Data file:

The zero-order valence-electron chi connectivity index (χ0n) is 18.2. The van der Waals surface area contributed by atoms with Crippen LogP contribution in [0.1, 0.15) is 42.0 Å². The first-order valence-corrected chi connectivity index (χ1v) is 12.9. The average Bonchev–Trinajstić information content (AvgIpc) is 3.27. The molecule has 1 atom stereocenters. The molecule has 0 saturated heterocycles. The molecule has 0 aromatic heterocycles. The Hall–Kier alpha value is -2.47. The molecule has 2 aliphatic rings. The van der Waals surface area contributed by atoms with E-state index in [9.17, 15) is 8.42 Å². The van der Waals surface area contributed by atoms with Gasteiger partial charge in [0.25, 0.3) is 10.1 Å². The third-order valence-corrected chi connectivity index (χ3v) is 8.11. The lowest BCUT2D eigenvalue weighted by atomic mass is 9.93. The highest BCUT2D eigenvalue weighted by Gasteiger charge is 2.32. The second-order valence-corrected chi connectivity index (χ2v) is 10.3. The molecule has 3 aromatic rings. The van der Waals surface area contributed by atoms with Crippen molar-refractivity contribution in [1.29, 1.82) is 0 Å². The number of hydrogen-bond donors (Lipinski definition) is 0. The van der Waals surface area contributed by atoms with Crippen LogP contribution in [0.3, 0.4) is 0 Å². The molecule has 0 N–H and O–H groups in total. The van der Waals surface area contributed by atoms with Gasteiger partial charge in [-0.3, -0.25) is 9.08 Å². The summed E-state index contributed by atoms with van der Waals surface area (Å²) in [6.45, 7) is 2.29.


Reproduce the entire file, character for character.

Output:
The zero-order valence-electron chi connectivity index (χ0n) is 18.2. The van der Waals surface area contributed by atoms with Crippen LogP contribution in [0.1, 0.15) is 42.0 Å². The first-order valence-corrected chi connectivity index (χ1v) is 12.9. The average Bonchev–Trinajstić information content (AvgIpc) is 3.27. The molecule has 1 atom stereocenters. The molecule has 0 saturated heterocycles. The molecule has 0 aromatic heterocycles. The Hall–Kier alpha value is -2.47. The molecule has 2 aliphatic rings. The van der Waals surface area contributed by atoms with E-state index in [9.17, 15) is 8.42 Å². The van der Waals surface area contributed by atoms with Gasteiger partial charge in [0.25, 0.3) is 10.1 Å². The third-order valence-corrected chi connectivity index (χ3v) is 8.11. The lowest BCUT2D eigenvalue weighted by atomic mass is 9.93. The highest BCUT2D eigenvalue weighted by Gasteiger charge is 2.32. The second-order valence-corrected chi connectivity index (χ2v) is 10.3. The molecule has 3 aromatic rings. The van der Waals surface area contributed by atoms with Crippen molar-refractivity contribution in [1.29, 1.82) is 0 Å². The number of hydrogen-bond donors (Lipinski definition) is 0. The van der Waals surface area contributed by atoms with Crippen LogP contribution in [0.3, 0.4) is 0 Å². The molecule has 0 N–H and O–H groups in total. The van der Waals surface area contributed by atoms with Gasteiger partial charge in [-0.3, -0.25) is 9.08 Å². The summed E-state index contributed by atoms with van der Waals surface area (Å²) in [6.45, 7) is 2.29.